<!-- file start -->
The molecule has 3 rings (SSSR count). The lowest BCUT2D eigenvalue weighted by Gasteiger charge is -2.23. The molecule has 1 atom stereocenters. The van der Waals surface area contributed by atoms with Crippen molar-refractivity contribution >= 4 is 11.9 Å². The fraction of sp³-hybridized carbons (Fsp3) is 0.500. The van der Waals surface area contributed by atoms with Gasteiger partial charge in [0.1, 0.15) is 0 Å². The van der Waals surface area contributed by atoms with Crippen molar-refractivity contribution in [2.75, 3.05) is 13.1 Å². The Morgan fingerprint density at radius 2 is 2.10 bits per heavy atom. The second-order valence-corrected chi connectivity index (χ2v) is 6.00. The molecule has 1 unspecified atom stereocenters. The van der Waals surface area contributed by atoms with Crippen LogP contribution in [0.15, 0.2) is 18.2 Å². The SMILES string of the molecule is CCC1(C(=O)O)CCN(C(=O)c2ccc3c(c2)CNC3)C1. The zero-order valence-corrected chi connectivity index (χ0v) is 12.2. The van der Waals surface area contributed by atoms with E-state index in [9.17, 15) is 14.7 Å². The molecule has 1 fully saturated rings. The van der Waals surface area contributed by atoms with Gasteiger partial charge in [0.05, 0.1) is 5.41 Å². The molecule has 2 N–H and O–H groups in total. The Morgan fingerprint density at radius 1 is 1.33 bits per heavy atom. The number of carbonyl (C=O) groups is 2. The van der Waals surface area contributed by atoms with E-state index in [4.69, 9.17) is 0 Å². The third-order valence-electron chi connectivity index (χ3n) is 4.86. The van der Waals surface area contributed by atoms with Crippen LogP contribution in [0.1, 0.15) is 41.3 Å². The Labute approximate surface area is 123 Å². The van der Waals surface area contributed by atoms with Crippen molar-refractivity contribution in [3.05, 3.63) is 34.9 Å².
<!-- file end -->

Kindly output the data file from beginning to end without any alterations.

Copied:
The molecule has 3 rings (SSSR count). The lowest BCUT2D eigenvalue weighted by Gasteiger charge is -2.23. The molecule has 1 atom stereocenters. The van der Waals surface area contributed by atoms with Crippen molar-refractivity contribution >= 4 is 11.9 Å². The fraction of sp³-hybridized carbons (Fsp3) is 0.500. The van der Waals surface area contributed by atoms with Gasteiger partial charge in [0.1, 0.15) is 0 Å². The van der Waals surface area contributed by atoms with Crippen molar-refractivity contribution in [2.75, 3.05) is 13.1 Å². The Morgan fingerprint density at radius 2 is 2.10 bits per heavy atom. The second-order valence-corrected chi connectivity index (χ2v) is 6.00. The molecule has 1 unspecified atom stereocenters. The van der Waals surface area contributed by atoms with Crippen LogP contribution in [0.15, 0.2) is 18.2 Å². The SMILES string of the molecule is CCC1(C(=O)O)CCN(C(=O)c2ccc3c(c2)CNC3)C1. The zero-order valence-corrected chi connectivity index (χ0v) is 12.2. The van der Waals surface area contributed by atoms with E-state index in [9.17, 15) is 14.7 Å². The molecule has 1 fully saturated rings. The van der Waals surface area contributed by atoms with Gasteiger partial charge in [0.05, 0.1) is 5.41 Å². The molecule has 2 N–H and O–H groups in total. The Morgan fingerprint density at radius 1 is 1.33 bits per heavy atom. The number of carbonyl (C=O) groups is 2. The van der Waals surface area contributed by atoms with E-state index in [4.69, 9.17) is 0 Å². The third-order valence-electron chi connectivity index (χ3n) is 4.86. The van der Waals surface area contributed by atoms with Crippen LogP contribution in [0.1, 0.15) is 41.3 Å². The Labute approximate surface area is 123 Å². The van der Waals surface area contributed by atoms with Crippen molar-refractivity contribution in [3.05, 3.63) is 34.9 Å².